Contraindications vs. precautions, what’s the difference?

What is a contraindication? What is a precaution? When it comes to vaccine and drug labels there are a lot of confusing words thrown around. Let’s look at what is a contraindication when it comes to vaccines and then what’s the difference between contraindications and precautions.


A contraindication is any condition or circumstance where the use of a specific treatment, drug, or vaccine is not advised because it could harm the person. There are 2 types of contraindications, absolute and relative.

Absolute Contraindication

An absolute contraindication is a situation that makes a particular treatment or procedure inadvisable. In a baby, for example, aspirin is contraindicated because of the danger that aspirin will cause.

Relative Contraindication

A relative contraindication is a condition that makes a particular treatment or procedure somewhat inadvisable but does not rule it out. For example, X-rays in pregnancy are relatively contraindicated (because of concern for the developing fetus) unless the X-rays are necessary. The treatment or drug would be acceptable to do so if the benefits outweigh the risk.


A precaution on the other hand is an action taken to protect against possible harm or trouble or to limit the damage if something goes wrong. This would be more closely related to a relative contraindication.

An example of a precaution would be to avoid hot tubs during pregnancy as the heat can cause premature labor.

What is the difference between contraindication and precaution

The difference comes down to a situation that increases the risk of injury from the vaccine (contraindication), i.e. a severe allergic reaction to a previous dose of Hib vaccine precludes you from taking any more, and an action to take, i.e. avoid (avoiding is an action) taking a Hib vaccine if you are sick unless a doctor determines it is absolutely necessary (precaution).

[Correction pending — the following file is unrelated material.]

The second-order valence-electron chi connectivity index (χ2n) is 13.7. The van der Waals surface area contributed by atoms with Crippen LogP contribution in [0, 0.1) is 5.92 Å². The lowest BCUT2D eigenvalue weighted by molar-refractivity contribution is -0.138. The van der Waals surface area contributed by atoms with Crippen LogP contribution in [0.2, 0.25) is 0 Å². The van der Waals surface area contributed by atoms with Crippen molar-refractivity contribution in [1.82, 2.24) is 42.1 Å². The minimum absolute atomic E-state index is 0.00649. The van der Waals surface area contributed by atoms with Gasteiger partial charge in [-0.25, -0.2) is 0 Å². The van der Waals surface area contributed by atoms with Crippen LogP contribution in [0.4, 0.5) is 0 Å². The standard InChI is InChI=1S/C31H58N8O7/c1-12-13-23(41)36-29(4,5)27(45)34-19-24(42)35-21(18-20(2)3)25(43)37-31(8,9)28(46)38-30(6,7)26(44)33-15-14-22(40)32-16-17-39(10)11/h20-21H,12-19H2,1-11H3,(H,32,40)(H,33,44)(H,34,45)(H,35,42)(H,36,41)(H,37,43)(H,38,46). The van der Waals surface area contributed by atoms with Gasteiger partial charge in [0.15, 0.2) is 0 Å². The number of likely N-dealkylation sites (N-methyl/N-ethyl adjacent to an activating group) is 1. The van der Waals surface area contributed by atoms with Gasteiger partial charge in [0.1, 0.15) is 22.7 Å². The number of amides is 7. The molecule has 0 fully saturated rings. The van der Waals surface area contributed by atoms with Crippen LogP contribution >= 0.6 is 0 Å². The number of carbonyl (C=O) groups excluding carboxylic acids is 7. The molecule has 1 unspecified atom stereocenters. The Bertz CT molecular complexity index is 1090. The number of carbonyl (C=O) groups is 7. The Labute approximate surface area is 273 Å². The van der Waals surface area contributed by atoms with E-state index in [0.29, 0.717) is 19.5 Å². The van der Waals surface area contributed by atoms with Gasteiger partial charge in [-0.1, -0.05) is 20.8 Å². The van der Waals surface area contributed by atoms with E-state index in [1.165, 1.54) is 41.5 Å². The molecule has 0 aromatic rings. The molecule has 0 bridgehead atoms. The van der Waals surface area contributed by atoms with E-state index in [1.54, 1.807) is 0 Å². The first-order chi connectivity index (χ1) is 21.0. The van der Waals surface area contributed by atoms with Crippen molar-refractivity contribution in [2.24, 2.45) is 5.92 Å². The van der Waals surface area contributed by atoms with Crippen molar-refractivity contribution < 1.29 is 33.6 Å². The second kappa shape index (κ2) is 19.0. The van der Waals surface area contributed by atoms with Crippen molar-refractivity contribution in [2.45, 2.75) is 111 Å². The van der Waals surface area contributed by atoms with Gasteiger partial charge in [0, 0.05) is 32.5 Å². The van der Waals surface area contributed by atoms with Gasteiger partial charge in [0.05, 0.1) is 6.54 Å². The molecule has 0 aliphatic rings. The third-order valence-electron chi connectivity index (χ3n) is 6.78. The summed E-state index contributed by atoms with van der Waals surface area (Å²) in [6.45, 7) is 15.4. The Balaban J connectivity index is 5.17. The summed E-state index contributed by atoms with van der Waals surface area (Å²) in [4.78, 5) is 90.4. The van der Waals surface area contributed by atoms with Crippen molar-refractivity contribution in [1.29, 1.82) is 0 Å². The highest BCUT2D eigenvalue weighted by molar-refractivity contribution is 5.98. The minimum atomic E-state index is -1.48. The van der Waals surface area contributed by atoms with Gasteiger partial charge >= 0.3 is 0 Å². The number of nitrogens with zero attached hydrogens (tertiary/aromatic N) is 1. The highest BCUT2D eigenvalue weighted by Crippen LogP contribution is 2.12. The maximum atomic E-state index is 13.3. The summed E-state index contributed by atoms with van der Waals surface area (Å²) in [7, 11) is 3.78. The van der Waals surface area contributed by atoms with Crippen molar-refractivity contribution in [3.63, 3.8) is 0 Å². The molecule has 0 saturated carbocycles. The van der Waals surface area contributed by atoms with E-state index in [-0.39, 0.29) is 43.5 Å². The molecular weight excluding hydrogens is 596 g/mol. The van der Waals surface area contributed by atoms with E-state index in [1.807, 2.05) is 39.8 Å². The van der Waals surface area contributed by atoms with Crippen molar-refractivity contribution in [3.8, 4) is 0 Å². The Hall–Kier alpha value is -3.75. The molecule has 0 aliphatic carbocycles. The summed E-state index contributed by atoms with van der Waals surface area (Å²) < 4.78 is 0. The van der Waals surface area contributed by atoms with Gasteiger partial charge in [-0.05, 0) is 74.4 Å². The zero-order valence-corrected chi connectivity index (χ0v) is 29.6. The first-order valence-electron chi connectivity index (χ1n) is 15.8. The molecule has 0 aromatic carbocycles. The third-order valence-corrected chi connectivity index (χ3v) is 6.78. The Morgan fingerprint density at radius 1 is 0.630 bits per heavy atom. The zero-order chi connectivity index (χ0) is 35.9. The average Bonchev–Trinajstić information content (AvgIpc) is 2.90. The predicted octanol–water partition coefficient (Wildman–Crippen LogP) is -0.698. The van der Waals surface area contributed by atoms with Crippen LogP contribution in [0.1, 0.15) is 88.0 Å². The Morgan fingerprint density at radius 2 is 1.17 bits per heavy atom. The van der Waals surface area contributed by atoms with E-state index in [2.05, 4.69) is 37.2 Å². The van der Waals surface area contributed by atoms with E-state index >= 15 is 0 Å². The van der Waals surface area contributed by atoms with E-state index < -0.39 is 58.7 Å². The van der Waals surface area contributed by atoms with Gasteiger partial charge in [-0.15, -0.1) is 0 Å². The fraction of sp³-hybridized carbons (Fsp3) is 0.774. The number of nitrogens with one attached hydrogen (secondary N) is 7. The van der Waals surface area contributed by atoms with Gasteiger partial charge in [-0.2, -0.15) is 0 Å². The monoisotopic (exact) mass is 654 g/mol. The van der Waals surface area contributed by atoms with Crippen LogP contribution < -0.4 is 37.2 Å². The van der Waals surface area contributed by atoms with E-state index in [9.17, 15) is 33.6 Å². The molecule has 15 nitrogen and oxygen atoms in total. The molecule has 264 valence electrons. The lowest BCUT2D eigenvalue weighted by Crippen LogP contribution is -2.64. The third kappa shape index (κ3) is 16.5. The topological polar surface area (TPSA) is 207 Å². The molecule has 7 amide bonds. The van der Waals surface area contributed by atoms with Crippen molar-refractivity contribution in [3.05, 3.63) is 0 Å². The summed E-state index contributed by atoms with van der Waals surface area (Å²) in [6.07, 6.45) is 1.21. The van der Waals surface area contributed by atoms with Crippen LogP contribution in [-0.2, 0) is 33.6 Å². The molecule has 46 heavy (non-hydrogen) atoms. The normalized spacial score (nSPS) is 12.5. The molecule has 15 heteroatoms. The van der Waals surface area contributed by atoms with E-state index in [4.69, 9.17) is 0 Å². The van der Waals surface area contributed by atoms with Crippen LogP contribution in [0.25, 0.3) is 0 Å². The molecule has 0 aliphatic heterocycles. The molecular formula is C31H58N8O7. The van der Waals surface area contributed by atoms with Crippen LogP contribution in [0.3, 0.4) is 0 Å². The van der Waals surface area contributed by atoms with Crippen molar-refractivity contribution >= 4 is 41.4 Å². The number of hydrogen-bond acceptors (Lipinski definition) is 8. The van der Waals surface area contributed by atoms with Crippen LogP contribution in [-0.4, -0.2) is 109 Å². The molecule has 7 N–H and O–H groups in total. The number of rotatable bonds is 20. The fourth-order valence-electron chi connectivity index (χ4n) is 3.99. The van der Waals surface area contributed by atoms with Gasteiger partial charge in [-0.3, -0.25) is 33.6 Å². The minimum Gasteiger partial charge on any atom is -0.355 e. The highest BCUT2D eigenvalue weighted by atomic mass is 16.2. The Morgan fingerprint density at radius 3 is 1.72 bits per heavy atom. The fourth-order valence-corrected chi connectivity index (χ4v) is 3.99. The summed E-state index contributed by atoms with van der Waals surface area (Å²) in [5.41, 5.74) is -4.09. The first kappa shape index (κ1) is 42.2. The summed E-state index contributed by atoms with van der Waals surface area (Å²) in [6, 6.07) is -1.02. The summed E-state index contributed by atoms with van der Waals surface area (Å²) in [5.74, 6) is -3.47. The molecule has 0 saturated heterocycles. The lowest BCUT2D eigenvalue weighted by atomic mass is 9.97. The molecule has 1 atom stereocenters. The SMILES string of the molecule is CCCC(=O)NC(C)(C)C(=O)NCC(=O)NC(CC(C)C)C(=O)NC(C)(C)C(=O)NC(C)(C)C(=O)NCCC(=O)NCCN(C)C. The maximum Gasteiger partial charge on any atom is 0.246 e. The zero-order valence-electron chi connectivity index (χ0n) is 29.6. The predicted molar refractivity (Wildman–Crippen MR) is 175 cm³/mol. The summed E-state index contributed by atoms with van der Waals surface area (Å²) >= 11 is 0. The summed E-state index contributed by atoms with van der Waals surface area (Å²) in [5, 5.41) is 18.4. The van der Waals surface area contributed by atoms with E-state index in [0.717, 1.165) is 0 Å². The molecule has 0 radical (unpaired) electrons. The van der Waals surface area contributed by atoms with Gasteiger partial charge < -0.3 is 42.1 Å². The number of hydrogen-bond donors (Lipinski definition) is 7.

Vaccine Contraindication and Precaution Example

The US Center for Disease Control and Prevention has created a Chart of Contraindications and Precautions to Commonly Used Vaccines. You can locate this chart at this link. It gives a run down of each common vaccine and whether the vaccine is contraindicated or if a precaution should be considered before a vaccination.

For example, regarding the Hib vaccine, the CDC states, “Haemophilus influenzae type b vaccine prevents meningitis (an infection of the covering of the brain and spinal cord), pneumonia (lung infection), epiglottitis (a severe throat infection), and other serious infections caused by a type of bacteria called Haemophilus influenzae type b.

It is recommended for all children under 5 years old in the US, and it is usually given to infants starting at 2 months old. The Hib vaccine can be combined with other vaccines. Some brands of vaccines contain Hib along with other vaccines in a single shot. Hib vaccine can safely be combined with other vaccines to make these combination vaccines.”

However, in their guide they say that the Hib is contradicted, or inadvisable, if the patient has had a severe allergic reaction (e.g., anaphylaxis) after a previous dose or to a vaccine component, or if the patient is younger than 6 weeks old. This means they do not recommend giving this vaccine to these group of people.

The only precaution listed is if the patient has a moderate or severe acute illness with or without fever. The physician must then determine if it is absolutely necessary for the vaccination at that specific time. If not, it should be held off until later.

More specifically in regards to precautions for vaccines, the CDC says, “Events or conditions listed as precautions should be reviewed carefully. The benefits and risks of administering a specific vaccine to a person under these circumstances should be considered. If the risk from the vaccine is believed to outweigh the benefit, the vaccine should not be administered. If the benefit of vaccination is believed to outweigh the risk, the vaccine should be administered.”

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